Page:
As hereinabove stated, counts five and six undertake to plead causes of action against the individual defendants Engle and Vickter for the tort described (in Speegle v. Board of Fire Underwriters (1946), 29 Cal.2d 34, 39 [ 172 P.2d 867]) as "Intentional and unjustifiable interference with contractual relations."  It is established that one who, without legal justification, intentionally induces a third person not to perform a contract with another, is liable to the other for the ensuing damage. ( Imperial Ice Co. v. Rossier (1941), 18 Cal.2d 33, 35 [ 112 P.2d 631].)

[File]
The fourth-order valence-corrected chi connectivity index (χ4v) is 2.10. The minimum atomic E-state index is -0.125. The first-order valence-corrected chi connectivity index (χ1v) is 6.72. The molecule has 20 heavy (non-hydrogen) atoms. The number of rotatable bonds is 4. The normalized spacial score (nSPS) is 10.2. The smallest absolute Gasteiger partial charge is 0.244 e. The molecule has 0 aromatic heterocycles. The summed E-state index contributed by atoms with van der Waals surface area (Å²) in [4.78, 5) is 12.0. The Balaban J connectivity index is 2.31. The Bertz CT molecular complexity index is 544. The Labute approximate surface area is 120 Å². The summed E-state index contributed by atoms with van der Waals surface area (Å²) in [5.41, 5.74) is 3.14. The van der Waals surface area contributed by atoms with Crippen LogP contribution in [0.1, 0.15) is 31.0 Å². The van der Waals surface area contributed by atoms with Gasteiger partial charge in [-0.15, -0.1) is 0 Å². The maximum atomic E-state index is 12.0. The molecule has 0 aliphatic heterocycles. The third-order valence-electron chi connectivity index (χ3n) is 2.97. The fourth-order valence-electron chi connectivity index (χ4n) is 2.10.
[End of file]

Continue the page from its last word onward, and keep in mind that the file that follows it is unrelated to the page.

Plaintiffs have alleged the existence of a valid contract and an intentional unjustified interference with it by the individual defendants which caused defendant corporation to breach such contract to plaintiffs' damage Whether or not Engle and Vickter were privileged to cause the corporation to discontinue its relations with plaintiffs, in the belief that such a course of action was in the best interests of the corporation, is a matter of defense, to be decided by a resolution of the factual issues presumptively involved. Their right, if any, to such privilege, does not affirmatively appear on the face of the complaint.
For the reasons above stated, the judgment is reversed and the cause remanded with directions to overrule the general demurrer and entertain further proceedings not inconsistent with the views hereinabove expressed.
Gibson, C.J., Shenk, J., Carter, J., Traynor, J., Spence, J., and McComb, J., concurred.